- Unity: Namibia has struggled for nearly 20 years now, to try to unite the people and weld them into one cohesive unit. Unfortunately party politics does not always succeed to unite people from diverse cultural backgrounds. But bringing young people together and exposing them to sharing, working together, knowing each other and recognizing each other as the children/citizens of one country, can foster unity.

- Discipline: The doing away with religious education in our schools has opened the flood gates for evil to creep in. When the Lord is excluded there is only one creature that walks in boldly, namely Satan. Training young people in skills will foster discipline and self-discovery. Pride comes in when young people realise their talents, capacity to do things, abilities, etc.

There is discipline in every effort aimed at improving the lot of the young people in our society.

- Crime: The old saying, 'The devil has work for idle hands' should not be taken literally. It has always been like that from time immemorial that idle people spend their time discussing or planning all kinds of irrational or unholy schemes. In the very volatile societies of today, when strikes, toyi-toyi's, wars, fights and any kind of misbehaviour can explode without warning, crime has become a daily occupation of the unemployed and the loafers. Unifying the youth should be the right step to root crime off our streets.

- Elimination of frustration: Young people are stressed and heavily frustrated when society does not seem to care much about their plight. Training in skills should keep their minds occupied and prepare them for adult life. Every skill must become useful in every man/woman's life at some time, and assure them of a livelihood.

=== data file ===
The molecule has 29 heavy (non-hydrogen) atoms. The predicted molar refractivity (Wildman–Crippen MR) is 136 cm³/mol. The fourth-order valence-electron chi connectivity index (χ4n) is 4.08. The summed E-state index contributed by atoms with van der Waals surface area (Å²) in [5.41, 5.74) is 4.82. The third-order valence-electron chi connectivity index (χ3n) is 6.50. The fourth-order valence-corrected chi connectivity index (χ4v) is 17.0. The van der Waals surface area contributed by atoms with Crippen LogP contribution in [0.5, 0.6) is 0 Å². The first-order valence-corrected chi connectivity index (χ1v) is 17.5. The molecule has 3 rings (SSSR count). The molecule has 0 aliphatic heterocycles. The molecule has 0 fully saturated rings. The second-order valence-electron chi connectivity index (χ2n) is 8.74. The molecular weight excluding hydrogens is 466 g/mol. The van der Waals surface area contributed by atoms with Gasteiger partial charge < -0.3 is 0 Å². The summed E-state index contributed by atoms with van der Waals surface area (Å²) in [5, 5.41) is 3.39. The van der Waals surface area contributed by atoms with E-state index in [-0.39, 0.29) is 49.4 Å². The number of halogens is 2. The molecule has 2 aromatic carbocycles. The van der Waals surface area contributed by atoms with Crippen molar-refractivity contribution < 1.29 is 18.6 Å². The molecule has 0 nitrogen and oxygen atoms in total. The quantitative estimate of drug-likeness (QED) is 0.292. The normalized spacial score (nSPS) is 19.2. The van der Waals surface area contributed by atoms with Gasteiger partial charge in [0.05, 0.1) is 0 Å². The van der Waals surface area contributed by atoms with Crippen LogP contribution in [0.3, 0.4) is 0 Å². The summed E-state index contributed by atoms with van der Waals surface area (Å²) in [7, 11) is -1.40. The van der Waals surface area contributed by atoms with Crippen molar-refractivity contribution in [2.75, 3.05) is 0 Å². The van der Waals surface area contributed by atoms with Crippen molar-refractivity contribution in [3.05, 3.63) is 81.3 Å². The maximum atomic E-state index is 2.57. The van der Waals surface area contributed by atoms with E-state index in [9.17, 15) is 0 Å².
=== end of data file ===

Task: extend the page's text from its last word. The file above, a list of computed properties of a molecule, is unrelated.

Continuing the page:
- Patriotism: This is a concept that to many of us still lacks understanding. It is difficult for many to become patriots. Many love their country only if it can give them wealth or fortunes. Young people should be schooled and trained in love of their country.

JFK once said: "Ask not what your country can do for you, but what you can do for your country." And this is true patriotism.

Projects to Come from the People, Training to be Parents Friendly

After the Great War of Hitler, called World War II, Germany was left devastated in the true sense of the word.

Government buildings, schools and hospitals, roads and bridges, the whole general infrastructure of that country was virtually wiped out by the British and American heavy bombers, tanks, mortars, machine-guns and every known weapon that could be used at that time. The Russian Army came in to complete the job of wiping Germany off the face of the earth. Ironically, Germany quickly got itself on its feet to become the economic giant of Europe, even more than countries which were neutral and not involved in the war. How on earth did the Germans get that right? Education is the key of course. However, one must hasten to state, not just ordinary Reading, Writing and Arithmetic, but need-oriented education.

- The country needed roads.

- Hospitals had to be rebuilt.

- Schools had to be rebuilt.

- A relevant education system had to be forged.

- Plumbers, cleaners, welders, glass-blowers, glass-cutters, carpenters, tailors, builders, motor-mechanics, book-binders, librarians, photographers, road-builders, barbers, brewers, wine makers, dress-makers, publishers, and many others were required as quickly as they could be available.

The education system had to be so forged as to make provision for the training of people for all these occupations without delay. Thus, children had to learn skills from primary school age, so that they could be useful citizens from an early age.

In 10 years' time the German industrial machine was switched on, and that country never looked back. The question that now arises is: "What makes us Africans, and I'm referring to Africa from North to South, yes, what makes us think that by sending everyone to university, we shall be able to improve our lot.